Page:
JEFF STOUT: Being slightly dehydrated (1-2%) will adversely affect strength, power, and endurance. In addition, when dehydrated, you have a decreased ability to utilize fat as fuel for energy. So when you combine sub-optimal workouts, due to loss of muscle function, and inability to use fat as fuel because of being chronically dehydrated, then being fully hydrated should be a priority.
JOHN: Great info Jeff. So what can all my readers use a guideline to stay hydrated during training? What would you recommend?
JEFF STOUT: I would recommend hyperhydrating. What I mean is drink lots of fluids prior to training especially in hot humid environments. It is really hard to prevent dehydration while training, but you can slow down the process. If you know you will be working out in a really hot environment, then I would suggest diluting your favorite hydration drink with water. A 50/50 mixture should do it.
JOHN: Do you have any thoughts on cortisol levels, specifically how to manage them, and if excess cortisol can severely retard bodyfat loss?
JEFF STOUT: Having chronically high cortisol levels will suppress your immune system (you will get sick), breakdown skeletal muscle and may retard body fat loss. Cortisol is released by stress like exercise, job, lack of sleep, and/or poor nutrition. So, to prevent cortisol from being constantly elevated there are two things we can do to. 1. SLEEP. We must get at least 7 to 8 hours of sleep. Research shows that when we are sleep deprived cortisol is elevated and exercise performance decline and we are at much higher risk of getting sick. Our body rejuvenates itself if given enough time to sleep. 2. Proper post exercise nutrition. Intense exercise can dramatically elevate cortisol levels and if there is no nutritional intervention immediately afterwards, then that cortisol can lead to more harm than good. However, research shows that you can significantly decrease cortisol levels with a good post-workout drink containing 30 to 50 grams of carbs and 20 to 30 grams of protein.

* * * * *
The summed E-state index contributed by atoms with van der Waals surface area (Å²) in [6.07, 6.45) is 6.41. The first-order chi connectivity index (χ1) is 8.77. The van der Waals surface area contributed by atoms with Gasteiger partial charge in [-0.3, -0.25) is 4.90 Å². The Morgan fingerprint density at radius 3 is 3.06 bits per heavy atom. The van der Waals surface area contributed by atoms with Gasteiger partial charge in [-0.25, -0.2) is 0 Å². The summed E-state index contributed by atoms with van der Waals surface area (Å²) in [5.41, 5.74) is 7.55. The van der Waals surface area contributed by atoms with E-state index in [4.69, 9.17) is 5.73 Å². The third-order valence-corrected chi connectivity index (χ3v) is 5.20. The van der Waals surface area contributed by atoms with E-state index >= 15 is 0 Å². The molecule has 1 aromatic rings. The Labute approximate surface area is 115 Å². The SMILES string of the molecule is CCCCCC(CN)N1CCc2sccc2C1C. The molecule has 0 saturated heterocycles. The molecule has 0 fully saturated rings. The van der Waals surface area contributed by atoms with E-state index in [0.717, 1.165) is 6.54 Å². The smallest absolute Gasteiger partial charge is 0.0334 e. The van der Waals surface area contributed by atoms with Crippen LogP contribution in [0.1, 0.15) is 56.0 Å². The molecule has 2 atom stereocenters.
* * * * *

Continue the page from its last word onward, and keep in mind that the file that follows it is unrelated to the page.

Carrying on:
JOHN: Also, can you share your expertise on raising protein or healthy fat consumption, and lowering carb consumption in order to achieve this?
JEFF STOUT: We have essential fat and we have essential protein which means we must consume these in our diet or we will become ill. However, there is no such thing as essential carbohydrates. We can survive without them; however, we may be a little grumpy. It is mainly carbohydrates that regulate insulin which controls whether our bodies utilize fat for energy or stores it. So, cutting carbs from your diet makes sense from a physiological standpoint and is supported with several research studies. However, I don’t believe you should eliminate carbs all together because it does serve as our primary source of energy when working out.